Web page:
With an Institute of Education Sciences grant, Tipton and Jessaca Spybrook of Western Michigan University are now working on The Generalizer 2.0, which will allow researchers to add their own data. They also are adding power analysis, which determines the level of confidence the researcher has in the sample size and effect size, to the Generalizer to make it a one-stop shop for planning studies.


For Tipton, meta-analysis can be thought of as a multisite trial, or “another way we make generalizations.” Meta-analysis pools multiple studies, rather than multiple experimental sites, and determines how consistent the effects are across all of them.

She is especially interested in estimation when there are many different effect sizes per study. Her technical work on this issue has led her to think about how to best explain variation in effect sizes using “meta-regression”—regression in the context of meta-analysis.

She continues her collaboration on meta-analysis that began when she was a graduate student of IPR education researcher and statistician Larry Hedges,whom she first met when they were both at the University of Chicago.

Tipton and another former IPR graduate research assistant, James Pustejovsky, now at the University of Texas at Austin, are also working together on meta-analysis, a research partnership they began as Northwestern PhD students. They just finished a paper on the history of meta-regression methods and another on current practice in meta-regression. They hope that these broad overviews of “consensus points and the problems” will encourage better practices in the field, Tipton said.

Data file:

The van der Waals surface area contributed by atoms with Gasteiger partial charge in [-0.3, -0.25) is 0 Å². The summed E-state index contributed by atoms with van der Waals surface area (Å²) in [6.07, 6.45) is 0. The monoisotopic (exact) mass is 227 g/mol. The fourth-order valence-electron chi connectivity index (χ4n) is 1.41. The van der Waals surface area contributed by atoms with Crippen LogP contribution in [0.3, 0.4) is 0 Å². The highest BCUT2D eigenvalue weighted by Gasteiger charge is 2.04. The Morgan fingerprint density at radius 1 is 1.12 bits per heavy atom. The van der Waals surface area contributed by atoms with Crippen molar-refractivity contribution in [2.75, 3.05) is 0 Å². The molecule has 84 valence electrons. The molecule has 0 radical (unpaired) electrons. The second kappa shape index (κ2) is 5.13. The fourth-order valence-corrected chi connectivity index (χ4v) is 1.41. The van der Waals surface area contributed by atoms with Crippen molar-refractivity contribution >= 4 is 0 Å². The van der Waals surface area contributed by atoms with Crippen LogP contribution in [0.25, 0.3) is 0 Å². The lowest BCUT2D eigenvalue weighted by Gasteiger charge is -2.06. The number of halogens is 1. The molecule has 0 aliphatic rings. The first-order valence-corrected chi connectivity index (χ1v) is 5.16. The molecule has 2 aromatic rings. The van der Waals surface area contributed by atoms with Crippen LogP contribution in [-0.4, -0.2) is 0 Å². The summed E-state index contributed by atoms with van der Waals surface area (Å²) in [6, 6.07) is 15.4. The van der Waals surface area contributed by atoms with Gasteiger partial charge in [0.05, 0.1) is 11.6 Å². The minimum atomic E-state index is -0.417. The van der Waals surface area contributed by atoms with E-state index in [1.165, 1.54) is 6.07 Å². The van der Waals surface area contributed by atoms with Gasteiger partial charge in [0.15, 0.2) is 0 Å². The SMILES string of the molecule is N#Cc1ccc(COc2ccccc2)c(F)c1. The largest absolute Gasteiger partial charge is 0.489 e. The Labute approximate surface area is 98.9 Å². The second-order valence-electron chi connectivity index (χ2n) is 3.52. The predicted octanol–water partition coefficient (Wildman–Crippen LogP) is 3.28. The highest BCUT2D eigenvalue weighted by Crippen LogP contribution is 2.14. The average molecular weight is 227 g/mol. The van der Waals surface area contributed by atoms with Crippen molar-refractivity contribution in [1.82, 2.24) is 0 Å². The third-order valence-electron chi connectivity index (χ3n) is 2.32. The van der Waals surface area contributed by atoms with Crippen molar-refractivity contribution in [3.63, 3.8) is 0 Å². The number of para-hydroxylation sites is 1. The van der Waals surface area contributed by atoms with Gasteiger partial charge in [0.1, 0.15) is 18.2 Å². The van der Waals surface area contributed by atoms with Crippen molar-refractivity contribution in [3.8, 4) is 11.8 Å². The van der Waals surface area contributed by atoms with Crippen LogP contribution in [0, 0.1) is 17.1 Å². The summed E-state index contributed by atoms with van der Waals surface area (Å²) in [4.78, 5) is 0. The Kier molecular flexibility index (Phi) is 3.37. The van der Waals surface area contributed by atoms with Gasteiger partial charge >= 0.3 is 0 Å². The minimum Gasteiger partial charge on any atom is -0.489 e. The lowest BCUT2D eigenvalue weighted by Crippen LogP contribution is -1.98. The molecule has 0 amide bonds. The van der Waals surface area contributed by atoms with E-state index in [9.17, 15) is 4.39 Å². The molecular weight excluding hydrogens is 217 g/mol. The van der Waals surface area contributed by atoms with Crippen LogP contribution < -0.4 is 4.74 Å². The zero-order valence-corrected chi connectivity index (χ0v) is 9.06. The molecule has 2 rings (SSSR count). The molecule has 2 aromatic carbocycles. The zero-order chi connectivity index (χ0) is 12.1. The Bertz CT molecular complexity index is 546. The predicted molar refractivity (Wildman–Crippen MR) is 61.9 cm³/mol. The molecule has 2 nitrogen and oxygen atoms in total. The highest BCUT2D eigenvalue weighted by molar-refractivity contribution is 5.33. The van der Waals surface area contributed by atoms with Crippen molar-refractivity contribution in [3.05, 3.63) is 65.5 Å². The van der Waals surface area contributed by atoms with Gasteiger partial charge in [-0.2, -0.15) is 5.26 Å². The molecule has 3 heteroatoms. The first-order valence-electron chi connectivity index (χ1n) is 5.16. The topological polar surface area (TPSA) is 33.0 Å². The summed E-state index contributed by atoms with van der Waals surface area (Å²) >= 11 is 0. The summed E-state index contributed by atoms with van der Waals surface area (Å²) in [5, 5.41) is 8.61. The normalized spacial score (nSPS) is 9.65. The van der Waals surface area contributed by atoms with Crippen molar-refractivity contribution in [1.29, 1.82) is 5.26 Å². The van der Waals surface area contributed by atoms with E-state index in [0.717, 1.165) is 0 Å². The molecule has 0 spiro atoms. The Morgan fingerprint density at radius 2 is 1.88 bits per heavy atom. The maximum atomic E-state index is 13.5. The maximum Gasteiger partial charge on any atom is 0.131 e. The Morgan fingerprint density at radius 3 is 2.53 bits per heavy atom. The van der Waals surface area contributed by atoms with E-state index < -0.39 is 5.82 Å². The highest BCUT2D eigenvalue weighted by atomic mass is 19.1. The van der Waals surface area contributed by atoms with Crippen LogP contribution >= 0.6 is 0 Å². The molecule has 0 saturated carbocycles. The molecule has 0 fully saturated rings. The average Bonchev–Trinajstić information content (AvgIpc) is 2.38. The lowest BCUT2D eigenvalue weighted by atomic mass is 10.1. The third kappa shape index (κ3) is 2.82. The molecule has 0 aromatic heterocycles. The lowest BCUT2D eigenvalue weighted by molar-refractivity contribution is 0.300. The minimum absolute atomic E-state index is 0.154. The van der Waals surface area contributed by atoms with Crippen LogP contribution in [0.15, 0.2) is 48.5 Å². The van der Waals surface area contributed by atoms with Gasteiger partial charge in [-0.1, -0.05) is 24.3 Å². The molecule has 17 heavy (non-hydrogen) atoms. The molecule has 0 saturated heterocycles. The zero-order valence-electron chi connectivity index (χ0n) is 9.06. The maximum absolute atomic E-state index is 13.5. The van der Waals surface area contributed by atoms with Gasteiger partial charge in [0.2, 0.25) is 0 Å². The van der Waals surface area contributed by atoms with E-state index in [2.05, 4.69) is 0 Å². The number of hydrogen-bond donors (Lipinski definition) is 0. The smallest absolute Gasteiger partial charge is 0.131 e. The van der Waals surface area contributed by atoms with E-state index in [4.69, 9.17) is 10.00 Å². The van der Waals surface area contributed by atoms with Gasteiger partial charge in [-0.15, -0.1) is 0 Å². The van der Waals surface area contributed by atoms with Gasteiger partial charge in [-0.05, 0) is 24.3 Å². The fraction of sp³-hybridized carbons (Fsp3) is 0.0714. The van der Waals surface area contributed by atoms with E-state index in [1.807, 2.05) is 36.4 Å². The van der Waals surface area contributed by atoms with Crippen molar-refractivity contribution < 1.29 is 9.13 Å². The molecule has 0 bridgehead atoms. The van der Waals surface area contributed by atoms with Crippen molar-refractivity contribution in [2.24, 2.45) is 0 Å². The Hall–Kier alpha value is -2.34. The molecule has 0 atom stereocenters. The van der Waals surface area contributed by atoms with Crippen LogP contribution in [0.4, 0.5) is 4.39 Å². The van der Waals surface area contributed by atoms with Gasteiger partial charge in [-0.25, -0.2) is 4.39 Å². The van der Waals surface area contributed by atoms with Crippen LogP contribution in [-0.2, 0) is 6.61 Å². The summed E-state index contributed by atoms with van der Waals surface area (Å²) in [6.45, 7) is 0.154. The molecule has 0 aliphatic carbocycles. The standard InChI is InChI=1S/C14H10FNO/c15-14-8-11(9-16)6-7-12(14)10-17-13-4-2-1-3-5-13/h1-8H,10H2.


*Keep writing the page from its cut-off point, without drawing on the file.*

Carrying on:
‘Using Statistics to Improve Policy’

The ultimate question Tipton asks in her research is, “How do I use statistics to improve policy?”

Her work across disciplines demonstrates her guiding principle.

She is a founding member of the Mindset Scholars Network, which includes IPR social psychologist Mesmin Destin. The network sponsored the National Study of Learning Mindsets, a randomized controlled trial of the effect of a growth mindset intervention on 9thgraders in the United States. Tipton was part of the team that designed the study, which included both random sampling and random assignment, an innovative and rarely attempted combination.

“It’s been an interesting space to think about how to change practice and how to integrate best practices from one field to other fields, and how to actually build those connections that make work more generalizable,” she said.

Tipton finds her return to IPR’s interdisciplinary collaborative community stimulating, motivating, and enjoyable for similar reasons.

“It is a truly interdisciplinary environment,” she said. “It’s a bunch of people who care about the world and about making life better for disadvantaged people. There’s this overriding mission of doing my work in some way to make the world a better place, and I like that.”

Beth Tipton is an associate professor of statistics and an IPR fellow.